By Ben Crnic
For sophomore Elise Bessette, materials science was always intertwined with her hobbies and interests. Being passionate about 3-D printing, Bessette was already familiar with various materials exhibiting different properties. She became fascinated with learning more about why they behaved the way they did, leading her to MSE.
“I don’t think it was any single material that got me interested in MSE. Rather, it was the breadth of materials that grabbed my attention,” Bessette said. Polylactic acid (PLA) is commonly used with 3-D printing because it can be annealed to increase part strength due to its somewhat crystalline nature. Acrylonitrile butadiene styrene (ABS), on the other hand, is sensitive to temperature changes and produces fumes during the printing process.
Learning about MSE also aided Bessette with her robotics team experience while in high school. She was fortunate enough to take some UConn engineering classes at the Storrs campus during this time, giving her some knowledge about plastics which she applied to the robots developed by her team. In particular, she advocated for the use of polycarbonate instead of aluminum for a certain assembly due to its availability, price, and desirable properties. This assembly ended up lasting the entire competitive season. From this experience, Bessette knew she had a passion for studying materials.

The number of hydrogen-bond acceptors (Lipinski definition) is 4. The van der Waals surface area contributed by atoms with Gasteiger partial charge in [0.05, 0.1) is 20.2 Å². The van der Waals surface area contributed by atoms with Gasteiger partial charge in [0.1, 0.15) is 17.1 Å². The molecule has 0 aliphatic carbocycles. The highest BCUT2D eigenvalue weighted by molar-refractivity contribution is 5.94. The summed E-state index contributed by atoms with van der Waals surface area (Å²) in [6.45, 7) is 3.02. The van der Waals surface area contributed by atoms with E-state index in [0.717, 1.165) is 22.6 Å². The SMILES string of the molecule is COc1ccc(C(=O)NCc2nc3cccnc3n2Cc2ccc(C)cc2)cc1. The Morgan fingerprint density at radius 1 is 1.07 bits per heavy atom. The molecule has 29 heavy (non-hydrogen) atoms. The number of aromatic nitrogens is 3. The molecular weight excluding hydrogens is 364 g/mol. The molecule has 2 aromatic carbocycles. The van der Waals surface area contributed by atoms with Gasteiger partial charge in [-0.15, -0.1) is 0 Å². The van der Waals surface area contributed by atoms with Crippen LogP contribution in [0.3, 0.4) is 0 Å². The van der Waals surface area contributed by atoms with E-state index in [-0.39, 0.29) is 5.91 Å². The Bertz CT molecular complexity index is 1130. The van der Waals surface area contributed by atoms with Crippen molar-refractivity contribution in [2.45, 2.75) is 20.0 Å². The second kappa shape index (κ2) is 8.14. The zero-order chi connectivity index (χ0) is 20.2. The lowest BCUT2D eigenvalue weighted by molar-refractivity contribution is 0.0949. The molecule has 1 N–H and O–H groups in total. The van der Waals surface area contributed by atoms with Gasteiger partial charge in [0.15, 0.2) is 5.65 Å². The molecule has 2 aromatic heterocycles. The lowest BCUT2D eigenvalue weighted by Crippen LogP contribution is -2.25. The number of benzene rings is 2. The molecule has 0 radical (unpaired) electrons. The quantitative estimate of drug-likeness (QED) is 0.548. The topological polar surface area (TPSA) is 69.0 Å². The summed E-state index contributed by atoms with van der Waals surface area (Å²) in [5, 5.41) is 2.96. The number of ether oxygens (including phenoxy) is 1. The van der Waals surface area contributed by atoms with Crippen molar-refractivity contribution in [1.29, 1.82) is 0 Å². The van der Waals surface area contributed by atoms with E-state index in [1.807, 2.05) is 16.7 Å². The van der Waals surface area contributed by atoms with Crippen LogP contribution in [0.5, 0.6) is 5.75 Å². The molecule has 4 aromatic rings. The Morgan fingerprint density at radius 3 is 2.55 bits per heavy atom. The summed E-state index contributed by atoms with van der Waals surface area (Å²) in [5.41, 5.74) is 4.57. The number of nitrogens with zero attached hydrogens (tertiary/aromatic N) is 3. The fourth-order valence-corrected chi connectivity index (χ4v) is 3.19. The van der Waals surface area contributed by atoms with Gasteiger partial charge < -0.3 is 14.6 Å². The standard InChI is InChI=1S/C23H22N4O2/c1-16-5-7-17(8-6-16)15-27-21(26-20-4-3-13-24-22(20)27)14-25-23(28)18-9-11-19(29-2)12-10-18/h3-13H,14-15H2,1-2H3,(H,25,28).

Now an MSE undergraduate at UConn, Bessette works in the lab of her advisor, Assistant Professor Lesley Frame. She helps with projects focusing on failure analysis and process improvements, many in connection with the Industry Affiliates Program (IAP) which is run by the Institute of Materials Science. The IAP assists regional industry with short-term materials-related research and production projects, especially providing tools and expertise which companies may not have. She is also enjoying her MSE classes–her favorite this Spring was “Introduction to Structure, Properties, and Processing of Materials II (MSE 2002)” taught by Associate Professor and Director of Undergraduate Studies Serge Nakhmanson.
“The lectures are always good, and the homework always helps to reinforce the course content. It is also structured so that you have to go and find out further details for yourself,” Bessette said. Of course from the faculty’s perspective, that’s a key part of being an engineer—utilizing what you’ve learned, discovering and applying more, and then assimilating it to achieve a goal.
As for what comes next, Bessette wants to return to her initial passion for materials and begin researching 3-D printing.
“It is a big hope of mine to be able to work with 3-D printing in the future. While it’s rewarding doing it as a hobby, I would love to be able to advance the science and applications of this rapidly evolving field,” Bessette said. She encourages other MSE students to contact faculty about research regarding their interests.
“If you see an opportunity for research in your email that sounds interesting, reply! There are plenty of professors who are looking for undergraduate students to assist in research,” Bessette said.